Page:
Though it is officially early summer, we are late into the nesting season of western Oregon's birds. Year-round residents such as American robins and dark-eyed juncos are tending their second broods, while the early nests of migrants like black-headed grosbeaks have already fledged.
Near the apartment, I have found mourning doves and American robins nesting on man-made structures with varying amounts of success.
This robin nest nest near the management office already had a huge nestling inside when I found it.
This robin nest was nicely nestled on top of a vine-covered pillar, but it appears to have failed, as I only saw the female on the nest on one occasion.
Another species that gets a boost from humans is the barn swallow. I have never seen a barn swallow nest built on a natural substrate, such as a cliff or cave wall.
Instead, the nests I find are built under awnings,
on top of light fixtures,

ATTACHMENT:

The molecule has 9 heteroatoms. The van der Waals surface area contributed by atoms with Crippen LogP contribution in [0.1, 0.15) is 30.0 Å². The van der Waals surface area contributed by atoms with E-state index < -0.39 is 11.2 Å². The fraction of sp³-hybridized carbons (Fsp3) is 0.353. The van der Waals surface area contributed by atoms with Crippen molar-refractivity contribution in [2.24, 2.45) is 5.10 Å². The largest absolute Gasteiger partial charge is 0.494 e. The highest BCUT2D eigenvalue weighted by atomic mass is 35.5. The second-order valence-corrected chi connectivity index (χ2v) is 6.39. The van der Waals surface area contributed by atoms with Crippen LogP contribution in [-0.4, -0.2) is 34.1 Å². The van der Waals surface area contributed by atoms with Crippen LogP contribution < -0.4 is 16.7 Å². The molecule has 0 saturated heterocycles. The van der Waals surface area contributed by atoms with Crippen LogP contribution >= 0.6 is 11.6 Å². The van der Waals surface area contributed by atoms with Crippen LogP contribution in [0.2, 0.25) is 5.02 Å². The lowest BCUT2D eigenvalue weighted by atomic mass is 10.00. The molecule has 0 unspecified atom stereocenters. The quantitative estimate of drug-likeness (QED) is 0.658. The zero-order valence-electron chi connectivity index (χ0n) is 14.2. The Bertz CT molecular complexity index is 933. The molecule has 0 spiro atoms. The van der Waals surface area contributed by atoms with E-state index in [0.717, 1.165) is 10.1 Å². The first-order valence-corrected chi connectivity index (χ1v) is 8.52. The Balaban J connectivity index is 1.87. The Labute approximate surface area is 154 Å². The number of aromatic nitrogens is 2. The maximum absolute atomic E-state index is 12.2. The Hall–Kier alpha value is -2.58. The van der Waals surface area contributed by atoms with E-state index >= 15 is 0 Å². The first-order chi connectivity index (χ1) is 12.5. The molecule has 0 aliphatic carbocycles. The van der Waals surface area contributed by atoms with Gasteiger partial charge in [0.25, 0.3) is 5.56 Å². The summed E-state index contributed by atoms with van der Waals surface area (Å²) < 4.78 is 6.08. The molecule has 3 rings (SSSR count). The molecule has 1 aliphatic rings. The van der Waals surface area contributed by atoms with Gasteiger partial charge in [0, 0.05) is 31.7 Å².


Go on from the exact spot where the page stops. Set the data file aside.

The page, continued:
and, of course, in barns.
Around here, barn swallows usually put there nests in buildings near open areas such as grassy parks were they fly low and skim insects from the top of the turf.
As I have mentioned earlier, I rarely find an unsuccessful barn swallow nest. Perhaps their pre-euroamerican populations were limited by nest sites and not nest predation, unlike other open cup-nesting birds. We are not swimming in barn swallows, so some other mechanism may have stepped up to limit population size. My guess is that there is high mortality of adults or juveniles during the post-nesting, migration, or winter seasons due to competition for resources such as flying insects.